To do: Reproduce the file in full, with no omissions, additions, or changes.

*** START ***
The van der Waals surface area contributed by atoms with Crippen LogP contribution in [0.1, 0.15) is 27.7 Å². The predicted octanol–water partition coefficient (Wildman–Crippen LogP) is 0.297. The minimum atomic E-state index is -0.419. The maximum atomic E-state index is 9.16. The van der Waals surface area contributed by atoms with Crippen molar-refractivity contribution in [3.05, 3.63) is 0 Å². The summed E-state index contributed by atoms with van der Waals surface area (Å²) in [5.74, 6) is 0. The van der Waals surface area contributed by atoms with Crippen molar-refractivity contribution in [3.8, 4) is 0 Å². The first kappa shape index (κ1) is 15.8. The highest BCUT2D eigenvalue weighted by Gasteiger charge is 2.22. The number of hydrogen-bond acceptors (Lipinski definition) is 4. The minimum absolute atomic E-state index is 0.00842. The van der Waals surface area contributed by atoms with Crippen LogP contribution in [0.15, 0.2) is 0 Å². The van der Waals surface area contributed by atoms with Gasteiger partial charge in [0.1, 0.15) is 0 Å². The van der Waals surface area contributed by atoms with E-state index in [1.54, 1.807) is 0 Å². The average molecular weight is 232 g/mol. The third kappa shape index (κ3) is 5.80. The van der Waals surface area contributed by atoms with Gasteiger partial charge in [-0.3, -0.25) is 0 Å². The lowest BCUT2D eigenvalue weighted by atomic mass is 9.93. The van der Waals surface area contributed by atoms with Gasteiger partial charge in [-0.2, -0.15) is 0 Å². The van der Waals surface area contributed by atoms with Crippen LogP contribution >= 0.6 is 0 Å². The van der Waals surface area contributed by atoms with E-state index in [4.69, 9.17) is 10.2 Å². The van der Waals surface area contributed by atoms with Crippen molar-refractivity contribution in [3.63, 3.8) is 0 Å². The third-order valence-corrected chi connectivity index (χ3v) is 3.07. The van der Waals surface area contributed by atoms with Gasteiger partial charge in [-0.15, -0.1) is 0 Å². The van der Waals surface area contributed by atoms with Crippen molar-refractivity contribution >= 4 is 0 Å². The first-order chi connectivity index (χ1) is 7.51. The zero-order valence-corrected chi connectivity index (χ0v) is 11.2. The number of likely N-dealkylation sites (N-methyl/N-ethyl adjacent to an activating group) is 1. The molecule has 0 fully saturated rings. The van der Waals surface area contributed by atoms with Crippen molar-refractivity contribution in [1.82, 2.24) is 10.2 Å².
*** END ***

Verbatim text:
The van der Waals surface area contributed by atoms with Crippen LogP contribution in [0.1, 0.15) is 27.7 Å². The predicted octanol–water partition coefficient (Wildman–Crippen LogP) is 0.297. The minimum atomic E-state index is -0.419. The maximum atomic E-state index is 9.16. The van der Waals surface area contributed by atoms with Crippen molar-refractivity contribution in [3.05, 3.63) is 0 Å². The summed E-state index contributed by atoms with van der Waals surface area (Å²) in [5.74, 6) is 0. The van der Waals surface area contributed by atoms with Crippen molar-refractivity contribution in [3.8, 4) is 0 Å². The first kappa shape index (κ1) is 15.8. The highest BCUT2D eigenvalue weighted by Gasteiger charge is 2.22. The number of hydrogen-bond acceptors (Lipinski definition) is 4. The minimum absolute atomic E-state index is 0.00842. The van der Waals surface area contributed by atoms with Crippen LogP contribution in [0.15, 0.2) is 0 Å². The van der Waals surface area contributed by atoms with Gasteiger partial charge in [0.1, 0.15) is 0 Å². The van der Waals surface area contributed by atoms with E-state index in [1.54, 1.807) is 0 Å². The average molecular weight is 232 g/mol. The third kappa shape index (κ3) is 5.80. The van der Waals surface area contributed by atoms with Gasteiger partial charge in [-0.3, -0.25) is 0 Å². The lowest BCUT2D eigenvalue weighted by atomic mass is 9.93. The van der Waals surface area contributed by atoms with Gasteiger partial charge in [-0.2, -0.15) is 0 Å². The van der Waals surface area contributed by atoms with Crippen LogP contribution >= 0.6 is 0 Å². The van der Waals surface area contributed by atoms with E-state index in [4.69, 9.17) is 10.2 Å². The van der Waals surface area contributed by atoms with Crippen molar-refractivity contribution in [3.63, 3.8) is 0 Å². The third-order valence-corrected chi connectivity index (χ3v) is 3.07. The van der Waals surface area contributed by atoms with Gasteiger partial charge in [-0.15, -0.1) is 0 Å². The van der Waals surface area contributed by atoms with Crippen molar-refractivity contribution >= 4 is 0 Å². The first-order chi connectivity index (χ1) is 7.51. The zero-order valence-corrected chi connectivity index (χ0v) is 11.2. The number of likely N-dealkylation sites (N-methyl/N-ethyl adjacent to an activating group) is 1. The molecule has 0 fully saturated rings. The van der Waals surface area contributed by atoms with Crippen molar-refractivity contribution in [1.82, 2.24) is 10.2 Å².